High above Mayrhofen lies Hintertux, an isolated village of scarcely recognizable streets, so narrow and steep are the lanes that twist among the town's hotels and barns. Skiing at Hintertux takes place on a glacier 10,000 feet high, a clean white apron of snow ordinarily splashed by bright sun and swept by biting winds. The trails are gentle, enjoyable—ice-cream stuff again—and the view is almost forever on a clear day.
A soul-satisfying, if possibly sole-searing, experience can be had by choosing to walk down the winding road from Hintertux to Mayrhofen on a mild winter afternoon. This would not occur to many people, but Doktor Scheibl, inveterate enthusiast and rugged individualist, bellowed out to the car driver early one afternoon as a group of skiers rode down that pleasing road: "Stop the car! Stop! I am a hiker, not a rider. Let me out!" And he proceeded to lead a three-hour hike down through the winter Alps, along the gurgling River Tux, past steep drops and soaring peaks, down, down the twisting road. He led the way with sturdy, slapping steps, yodeling upon occasion, sometimes linking arms and shouting out a rhythmic cadence so everyone walked in lockstep, and once simply plunging over the side of the road and running with great jolting steps through a pasture where the snow had melted, to pick up the road again where it curved below. With typical verve, the good doktor insisted that everyone stop at the pensions, inns and bars along the way and ingest a touch of schnapps at each. Gradually the descent took on an interior dimension: in the golden warmth of the wooden booths of Gasthof Persal, a sip of Heidelbeerschnaps ("Blueberry, more or less," said Doktor Scheibl); farther down, in a brightly lit pension featuring a fat, stuffed badger on the bar, a nip of Enzian (made of aromatic mountain-flower root); at the Gasthof Teufelsbr�cke, the Devil's Bridge, a swallow or so of Meisterwurz (flower and plant roots); at a brown wood-paneled pension in the village of Finkenberg, a few drops of Obstler (apples and pears) served in delicate silver goblets on a silver tray. And so the afternoon, and the kilometers, passed, and it was growing dark as Doktor Scheibl and his party reached the Ziller River Valley, passed the towering power poles of Mayrhofen and entered its lighted suburbs.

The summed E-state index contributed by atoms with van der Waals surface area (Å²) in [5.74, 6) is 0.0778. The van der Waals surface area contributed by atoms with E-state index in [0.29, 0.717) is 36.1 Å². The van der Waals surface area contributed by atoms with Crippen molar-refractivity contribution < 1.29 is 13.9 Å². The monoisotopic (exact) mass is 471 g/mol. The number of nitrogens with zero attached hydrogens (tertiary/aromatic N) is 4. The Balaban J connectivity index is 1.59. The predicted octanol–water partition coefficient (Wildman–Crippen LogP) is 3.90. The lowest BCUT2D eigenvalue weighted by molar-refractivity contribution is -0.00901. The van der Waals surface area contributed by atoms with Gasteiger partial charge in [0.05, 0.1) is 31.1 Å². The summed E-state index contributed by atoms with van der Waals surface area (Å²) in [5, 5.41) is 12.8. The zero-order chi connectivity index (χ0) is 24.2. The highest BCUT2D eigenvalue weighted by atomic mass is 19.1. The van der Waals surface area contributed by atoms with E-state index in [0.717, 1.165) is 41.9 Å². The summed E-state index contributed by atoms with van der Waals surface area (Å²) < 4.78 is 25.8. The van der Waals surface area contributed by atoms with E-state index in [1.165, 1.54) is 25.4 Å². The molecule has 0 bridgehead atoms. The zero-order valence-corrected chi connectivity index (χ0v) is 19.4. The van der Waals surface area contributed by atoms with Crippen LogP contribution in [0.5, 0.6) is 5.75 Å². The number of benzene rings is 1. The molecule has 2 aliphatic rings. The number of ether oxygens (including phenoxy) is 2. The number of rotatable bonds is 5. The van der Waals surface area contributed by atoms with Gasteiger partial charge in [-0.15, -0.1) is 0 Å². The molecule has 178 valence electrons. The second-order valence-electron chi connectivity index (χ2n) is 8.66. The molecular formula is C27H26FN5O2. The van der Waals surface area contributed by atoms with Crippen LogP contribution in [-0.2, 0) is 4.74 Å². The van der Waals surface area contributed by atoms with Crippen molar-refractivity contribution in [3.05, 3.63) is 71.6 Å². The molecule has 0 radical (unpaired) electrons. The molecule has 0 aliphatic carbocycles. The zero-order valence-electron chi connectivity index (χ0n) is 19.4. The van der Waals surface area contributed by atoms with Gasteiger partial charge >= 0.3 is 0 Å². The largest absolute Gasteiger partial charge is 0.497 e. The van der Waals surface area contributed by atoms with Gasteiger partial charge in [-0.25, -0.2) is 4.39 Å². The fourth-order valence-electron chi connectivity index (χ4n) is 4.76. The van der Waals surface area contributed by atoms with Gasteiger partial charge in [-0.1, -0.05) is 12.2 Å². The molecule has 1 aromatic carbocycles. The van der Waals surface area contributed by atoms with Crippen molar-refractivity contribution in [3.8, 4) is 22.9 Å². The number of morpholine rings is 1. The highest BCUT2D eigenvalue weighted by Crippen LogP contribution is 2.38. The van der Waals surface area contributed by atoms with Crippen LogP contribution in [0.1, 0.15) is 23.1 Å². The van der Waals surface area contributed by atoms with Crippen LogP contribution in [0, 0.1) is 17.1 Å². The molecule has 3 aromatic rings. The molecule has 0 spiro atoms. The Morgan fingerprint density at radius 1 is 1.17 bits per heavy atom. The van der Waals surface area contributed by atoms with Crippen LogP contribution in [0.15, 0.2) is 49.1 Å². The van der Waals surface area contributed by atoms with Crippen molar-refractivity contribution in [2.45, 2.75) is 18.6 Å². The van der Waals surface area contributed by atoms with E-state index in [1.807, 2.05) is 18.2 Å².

Doktor Scheibl sighed and said softly, "It is purest Alpine existentialism."
Later, at a discotheque, the Andreas Keller, in the basement of the Hotel Kramerwirt, Doktor Scheibl stroked his beard and spoke of the recent days in the back valleys of the Alps. "Now you have seen Austria off the beaten paths. You have discussed Kasermandls, heard about our famous Countess Pocket Mouth. You have done many things Americans never do and never think of doing." Solemnly he donned a rubber Fasching nose, dipped it in a goblet of Obstler and squirted the schnapps toward a waitress, who caught most of the stream in the cleavage revealed by her dress. She giggled. Doktor Scheibl chuckled. He rose, bowed and lumbered off across the dance floor, leaving his friends with visions of Kasermandls yet to be seen and pitchers of Obstler yet to be drunk.